Jacqueline Gergle and Luke Bechtell work on a project at Clarkston Family Farm. Photo by Jessica Steeley
BY JESSICA STEELEY
Clarkston News Staff Writer
Clarkston’s Construction Technology Program’s first year is in full swing, volunteering to help with several building projects.
“What we want for the kids is for them to get some hands-on experience. There is a huge skills gap in America and it has not been addressed for a couple decades and we’re trying to help solve that problem,” said Construction Technology Teacher Steve Wyckoff.
These last few weeks, they’ve been doing work for Clarkston Family Farm and they’re expected to start work on the historic Sashabaw United Presbyterian Church in November.
“Lately it’s been just a couple days a week that we’ve come out to the field, the farm here,” said 10th grader Grant Mathews. “I’ve learned a lot in both places, in the classroom and out here, just because this is real work for a client, and then in the shop it’s more of what you can build for yourself.”
Mathews has spent the last two months in the construction tech program, and this is the first year it’s being offered in Clarkston schools.
“We have ninth and tenth graders this year, next year we’ll expand it to eleventh grade, and the year after that to the twelfth graders,” Wyckoff explained. “The class is a full year.”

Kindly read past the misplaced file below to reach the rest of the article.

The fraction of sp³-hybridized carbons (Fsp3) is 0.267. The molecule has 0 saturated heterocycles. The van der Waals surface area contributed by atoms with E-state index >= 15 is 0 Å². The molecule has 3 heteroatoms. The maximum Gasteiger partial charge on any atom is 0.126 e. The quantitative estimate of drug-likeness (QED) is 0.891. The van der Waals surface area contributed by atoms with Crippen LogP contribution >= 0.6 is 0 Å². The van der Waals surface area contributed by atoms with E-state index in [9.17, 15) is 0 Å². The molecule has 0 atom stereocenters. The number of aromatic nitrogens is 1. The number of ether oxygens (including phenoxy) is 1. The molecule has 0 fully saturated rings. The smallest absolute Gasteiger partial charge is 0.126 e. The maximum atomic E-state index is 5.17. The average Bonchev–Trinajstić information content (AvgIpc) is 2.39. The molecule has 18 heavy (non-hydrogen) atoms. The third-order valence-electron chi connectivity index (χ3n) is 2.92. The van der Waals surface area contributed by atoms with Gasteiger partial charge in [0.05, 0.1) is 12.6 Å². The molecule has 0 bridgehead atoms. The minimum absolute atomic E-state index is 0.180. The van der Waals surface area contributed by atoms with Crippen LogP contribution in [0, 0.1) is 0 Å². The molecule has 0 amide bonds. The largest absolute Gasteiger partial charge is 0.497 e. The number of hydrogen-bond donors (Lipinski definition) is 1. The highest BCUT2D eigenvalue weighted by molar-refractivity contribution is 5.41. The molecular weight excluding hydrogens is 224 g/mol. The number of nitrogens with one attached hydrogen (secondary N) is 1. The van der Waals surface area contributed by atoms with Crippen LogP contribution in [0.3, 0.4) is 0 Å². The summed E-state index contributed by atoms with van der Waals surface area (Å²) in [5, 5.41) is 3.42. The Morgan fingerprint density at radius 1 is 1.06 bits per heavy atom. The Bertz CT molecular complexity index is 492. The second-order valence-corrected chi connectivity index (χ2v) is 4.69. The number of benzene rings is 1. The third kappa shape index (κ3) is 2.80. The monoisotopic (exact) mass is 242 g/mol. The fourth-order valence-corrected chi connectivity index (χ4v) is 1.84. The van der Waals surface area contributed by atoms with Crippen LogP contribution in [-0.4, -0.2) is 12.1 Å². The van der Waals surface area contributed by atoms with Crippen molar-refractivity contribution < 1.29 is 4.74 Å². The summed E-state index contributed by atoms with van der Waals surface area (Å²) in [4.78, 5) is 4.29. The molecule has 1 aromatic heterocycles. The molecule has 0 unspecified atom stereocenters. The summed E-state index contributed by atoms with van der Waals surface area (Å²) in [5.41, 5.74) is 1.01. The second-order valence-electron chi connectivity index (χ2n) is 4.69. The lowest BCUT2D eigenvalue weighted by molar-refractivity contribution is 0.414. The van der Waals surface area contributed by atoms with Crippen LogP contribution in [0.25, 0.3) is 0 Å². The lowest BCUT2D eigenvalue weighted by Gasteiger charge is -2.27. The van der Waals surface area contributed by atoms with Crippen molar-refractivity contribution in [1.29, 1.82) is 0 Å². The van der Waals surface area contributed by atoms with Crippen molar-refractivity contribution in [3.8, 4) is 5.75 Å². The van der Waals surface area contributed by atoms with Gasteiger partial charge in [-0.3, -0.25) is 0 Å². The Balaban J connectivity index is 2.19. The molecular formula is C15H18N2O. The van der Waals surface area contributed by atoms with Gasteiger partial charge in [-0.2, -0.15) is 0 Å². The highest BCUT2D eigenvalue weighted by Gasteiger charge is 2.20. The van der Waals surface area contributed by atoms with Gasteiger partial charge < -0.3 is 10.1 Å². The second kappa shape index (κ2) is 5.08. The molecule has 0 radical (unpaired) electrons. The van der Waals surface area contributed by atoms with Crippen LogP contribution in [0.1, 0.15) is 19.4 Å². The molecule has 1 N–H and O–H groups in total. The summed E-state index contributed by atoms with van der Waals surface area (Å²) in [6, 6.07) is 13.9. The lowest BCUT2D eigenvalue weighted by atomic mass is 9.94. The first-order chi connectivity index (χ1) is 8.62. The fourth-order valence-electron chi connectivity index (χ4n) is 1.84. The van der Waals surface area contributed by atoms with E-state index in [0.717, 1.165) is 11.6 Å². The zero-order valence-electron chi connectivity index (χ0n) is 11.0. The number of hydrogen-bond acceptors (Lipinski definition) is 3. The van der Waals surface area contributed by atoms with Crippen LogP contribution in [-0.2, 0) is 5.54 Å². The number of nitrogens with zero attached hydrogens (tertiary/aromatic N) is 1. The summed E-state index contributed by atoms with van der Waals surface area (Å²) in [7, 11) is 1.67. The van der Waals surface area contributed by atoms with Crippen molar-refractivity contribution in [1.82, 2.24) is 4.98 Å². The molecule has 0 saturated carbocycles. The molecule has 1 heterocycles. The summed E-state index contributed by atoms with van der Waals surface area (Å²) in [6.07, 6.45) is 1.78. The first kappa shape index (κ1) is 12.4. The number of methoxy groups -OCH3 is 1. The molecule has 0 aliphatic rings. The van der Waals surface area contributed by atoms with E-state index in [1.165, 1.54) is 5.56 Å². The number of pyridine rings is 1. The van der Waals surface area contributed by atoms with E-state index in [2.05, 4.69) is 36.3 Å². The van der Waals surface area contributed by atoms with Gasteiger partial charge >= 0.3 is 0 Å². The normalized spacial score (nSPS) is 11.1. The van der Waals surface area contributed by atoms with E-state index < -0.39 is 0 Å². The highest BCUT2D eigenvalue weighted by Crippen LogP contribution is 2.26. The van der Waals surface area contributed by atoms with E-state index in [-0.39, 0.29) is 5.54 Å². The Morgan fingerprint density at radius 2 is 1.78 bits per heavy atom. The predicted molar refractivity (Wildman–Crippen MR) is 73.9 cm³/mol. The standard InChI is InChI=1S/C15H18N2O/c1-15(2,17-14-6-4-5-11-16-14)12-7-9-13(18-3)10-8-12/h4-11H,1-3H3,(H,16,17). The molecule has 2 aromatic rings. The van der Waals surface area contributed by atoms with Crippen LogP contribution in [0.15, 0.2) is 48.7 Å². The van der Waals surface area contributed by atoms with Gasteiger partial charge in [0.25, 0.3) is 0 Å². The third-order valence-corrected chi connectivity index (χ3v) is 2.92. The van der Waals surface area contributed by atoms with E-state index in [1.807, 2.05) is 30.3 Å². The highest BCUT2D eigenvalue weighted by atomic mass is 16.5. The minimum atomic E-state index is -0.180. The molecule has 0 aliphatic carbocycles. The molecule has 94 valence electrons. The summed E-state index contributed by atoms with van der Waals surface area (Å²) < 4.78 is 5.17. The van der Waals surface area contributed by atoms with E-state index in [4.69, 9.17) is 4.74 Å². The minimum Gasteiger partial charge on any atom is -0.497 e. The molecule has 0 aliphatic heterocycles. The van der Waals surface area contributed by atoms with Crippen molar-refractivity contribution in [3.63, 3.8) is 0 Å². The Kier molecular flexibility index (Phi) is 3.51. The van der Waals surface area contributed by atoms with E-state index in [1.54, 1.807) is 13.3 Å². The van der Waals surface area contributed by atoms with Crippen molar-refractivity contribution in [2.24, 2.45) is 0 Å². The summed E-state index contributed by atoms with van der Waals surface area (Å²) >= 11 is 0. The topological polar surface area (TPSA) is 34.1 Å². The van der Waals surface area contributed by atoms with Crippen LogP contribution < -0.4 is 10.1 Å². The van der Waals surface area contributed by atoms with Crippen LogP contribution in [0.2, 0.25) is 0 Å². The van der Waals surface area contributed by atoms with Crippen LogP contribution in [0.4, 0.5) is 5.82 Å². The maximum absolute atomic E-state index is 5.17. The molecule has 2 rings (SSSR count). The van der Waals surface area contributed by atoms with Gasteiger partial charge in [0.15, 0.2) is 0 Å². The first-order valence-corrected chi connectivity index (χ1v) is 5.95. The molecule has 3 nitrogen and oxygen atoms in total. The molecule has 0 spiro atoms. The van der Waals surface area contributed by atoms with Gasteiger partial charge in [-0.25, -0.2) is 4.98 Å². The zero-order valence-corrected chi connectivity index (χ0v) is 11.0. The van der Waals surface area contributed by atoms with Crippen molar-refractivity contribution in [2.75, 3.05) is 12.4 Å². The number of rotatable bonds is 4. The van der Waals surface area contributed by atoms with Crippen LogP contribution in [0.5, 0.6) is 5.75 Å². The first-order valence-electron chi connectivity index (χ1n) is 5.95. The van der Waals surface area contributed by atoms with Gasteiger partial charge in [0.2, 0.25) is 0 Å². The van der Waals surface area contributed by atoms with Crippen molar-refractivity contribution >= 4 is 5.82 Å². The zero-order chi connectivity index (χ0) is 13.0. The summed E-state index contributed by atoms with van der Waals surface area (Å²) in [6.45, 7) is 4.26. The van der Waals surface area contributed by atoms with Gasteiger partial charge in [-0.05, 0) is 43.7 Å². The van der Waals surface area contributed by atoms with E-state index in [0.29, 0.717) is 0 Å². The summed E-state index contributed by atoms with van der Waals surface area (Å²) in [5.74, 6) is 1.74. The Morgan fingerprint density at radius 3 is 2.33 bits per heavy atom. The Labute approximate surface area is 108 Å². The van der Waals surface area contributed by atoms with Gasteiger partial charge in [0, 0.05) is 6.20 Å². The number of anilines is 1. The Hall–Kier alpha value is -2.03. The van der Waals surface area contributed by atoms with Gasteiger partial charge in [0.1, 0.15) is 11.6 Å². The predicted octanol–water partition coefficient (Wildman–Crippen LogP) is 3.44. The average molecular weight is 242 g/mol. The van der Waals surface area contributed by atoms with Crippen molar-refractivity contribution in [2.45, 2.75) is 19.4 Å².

He said students started off learning how to build in the shop and now they’ve been moving into the community to work on local buildings. They also get a math credit with the class.
“It’s brought me to realize the career path that I might want to take and I’ve realized that I’ve learned a lot. I’m really interested in this class and I have a lot of fun,” Mathews said.
Mathews has some experience in carpentry from working with his dad, also a carpenter, during the summers.
“I was already interested in this kind of work and then once I got in here and started learning even more and more, it really persuaded me to want to do it more often,” he added. “I enjoy the class a ton, I look forward to going to it every day and I’m excited for it. It makes me want to come to school.”
About 75 students are currently in the construction program, said Wyckoff, who was in the program himself at Clarkston High School in the seventies.
“We’re just trying to start getting the kids interested in the work force and maybe they won’t stay in carpentry, but they’ll somehow stay in the field, that’s really part of the goal,” he added.
Students are currently working on building a barrier free bathroom and wall framing at the Clarkston Family Farm.
Wyckoff encourages community members to contact him at the junior high if they have any ideas for local building projects for the class.